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Castellano-Español-en.png
Credit: Phoenix7777 and Bnwwf91

Geographical distribution of the preferential use of the terms castellano (Castilian), in red, vs. español (Spanish), in blue, to refer to the Spanish language

Language News

23 June 2021 – LGBT rights in Poland
Polish education minister Przemysław Czarnek accuses the LGBT community of "insulting public morality" for a march held on Saturday in support of rights for the community. The opposition condemns Czarnek's comments as "language of hate". (Reuters)
5 June 2021 – COVID-19 pandemic
Belgian federal and regional health ministers agree to open vaccination for teenagers aged 16 to 17 years old using Pfizer–BioNTech COVID-19 vaccine. The programme will begin once the vaccination of adults has been completed. (The Guardian)
16 May 2021 – International protests over the 2021 Israel–Palestine crisis
A convoy covered with Palestinian flags drives through North London shouting antisemitic language. Four people are arrested on suspicion of racially aggravated public order offenses. (The Jewish Chronicle) (Times of Israel)
11 February 2021 – COVID-19 pandemic
Prime Minister Andrej Plenković announces a slight easing of restrictions beginning on February 16, citing the stable number of new cases in the past few weeks. Foreign language schools, casinos, gyms and betting shops can reopen and restaurants and bars can also sell coffee to go. (The National Herald)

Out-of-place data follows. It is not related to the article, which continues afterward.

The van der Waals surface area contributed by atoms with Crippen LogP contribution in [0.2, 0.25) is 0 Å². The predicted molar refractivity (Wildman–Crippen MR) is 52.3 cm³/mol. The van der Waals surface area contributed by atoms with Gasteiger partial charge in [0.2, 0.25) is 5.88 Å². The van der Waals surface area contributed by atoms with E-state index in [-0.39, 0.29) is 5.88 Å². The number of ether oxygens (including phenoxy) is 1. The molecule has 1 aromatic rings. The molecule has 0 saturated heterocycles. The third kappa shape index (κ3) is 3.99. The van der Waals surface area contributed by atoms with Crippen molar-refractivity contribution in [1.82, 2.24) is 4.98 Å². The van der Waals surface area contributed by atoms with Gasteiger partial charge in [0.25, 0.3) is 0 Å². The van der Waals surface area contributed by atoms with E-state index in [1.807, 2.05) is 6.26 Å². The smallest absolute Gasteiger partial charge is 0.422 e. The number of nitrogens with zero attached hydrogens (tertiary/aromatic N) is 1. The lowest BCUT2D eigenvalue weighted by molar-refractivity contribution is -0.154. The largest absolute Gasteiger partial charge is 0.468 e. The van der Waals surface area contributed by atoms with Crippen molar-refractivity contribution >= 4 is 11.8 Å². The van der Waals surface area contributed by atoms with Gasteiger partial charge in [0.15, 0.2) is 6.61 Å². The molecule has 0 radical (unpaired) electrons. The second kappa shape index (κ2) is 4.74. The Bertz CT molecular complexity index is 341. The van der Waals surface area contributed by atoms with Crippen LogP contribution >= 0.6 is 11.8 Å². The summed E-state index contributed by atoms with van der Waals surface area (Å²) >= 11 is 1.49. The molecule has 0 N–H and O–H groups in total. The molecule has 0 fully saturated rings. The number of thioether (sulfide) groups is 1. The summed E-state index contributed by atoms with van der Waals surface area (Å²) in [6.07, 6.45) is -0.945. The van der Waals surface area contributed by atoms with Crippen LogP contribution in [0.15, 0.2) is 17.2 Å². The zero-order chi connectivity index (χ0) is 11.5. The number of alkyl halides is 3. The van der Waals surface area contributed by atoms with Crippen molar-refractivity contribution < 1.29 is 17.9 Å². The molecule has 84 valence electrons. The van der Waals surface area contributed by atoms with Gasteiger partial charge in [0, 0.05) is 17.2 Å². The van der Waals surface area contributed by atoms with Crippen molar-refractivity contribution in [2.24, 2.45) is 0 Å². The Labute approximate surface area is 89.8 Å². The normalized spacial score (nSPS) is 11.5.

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Topics

Languages of the world
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Languages of Africa: Arabic, Chadic, Cushitic, Kanuri, Maasai, Setswana, Swahili, Turkana, Xhosa, Yoruba, Zulu, more...

Languages of the Americas: Aleut, Carib, Cherokee, Inuktitut, Iroquois, Kootenai, Mayan, Nahuatl, Navajo, Quechuan, Salish, American Sign Language, more...

Languages of Asia: Arabic, Assamese, Balochi, Bengali, Chinese, Japanese, Hajong, Hebrew, Hindustani, Kannada, Kokborok, Marathi, Khasi, Korean, Kurdish, Malayalam, Manipuri, Meithei, Mongolian, Persian, Rajasthani, Sindhi, Sanskrit, Sylheti, Tamil, Tanchangya, Tulu, Telugu, Tibetan, Thai, Turkish, Vietnamese, Khowar, more...

Languages of Austronesia: Austric, Fijian, Hawaiian, Javanese, Malagasy, Malay, Maori, Marshallese, Samoan, Tahitian, Tagalog, Tongan, Auslan, more...

Languages of Europe: Basque, Czech, Danish, Dutch, English (book), French, German, Greek, Italian, Latin, Leonese, Norwegian, Polish, Portuguese, Romanian, Russian, Slovak, Spanish, Ukrainian more...

Constructed languages: Esperanto, Ido, Volapük, more...


Language types

Agglutinative language, Analytic language, Constructed language, Creole, Context-free language, Extinct language, Dialect, Fusional language, Inflectional language, International language, Isolating language, Language isolate, National language, Natural language, Pidgin, Pluricentric language, Polysynthetic language, Proto-language, Sign language, Spoken language, Synthetic language, Variety (linguistics)


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Applied linguistics, Cognitive linguistics, Accent (dialect), Computational linguistics, Descriptive linguistics, Eurolinguistics, Generative linguistics, Historical linguistics, Lexicology, Lexical semantics, Morphology, Onomasiology, Phonetics, Phonology, Pragmatics, Prescription, Prototype semantics, Psycholinguistics, Semantics, Stylistics, Sociolinguistics, Syntax

See also: List of linguists


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Alphabets: Arabic alphabet, Bengali alphabet, Cyrillic alphabet, Hebrew alphabet, Latin alphabet, more...

Other writing systems: Abjad, Abugida, Braille, Hieroglyphics, Logogram, Syllabary, SignWriting, more..

See also: History of the alphabet, Script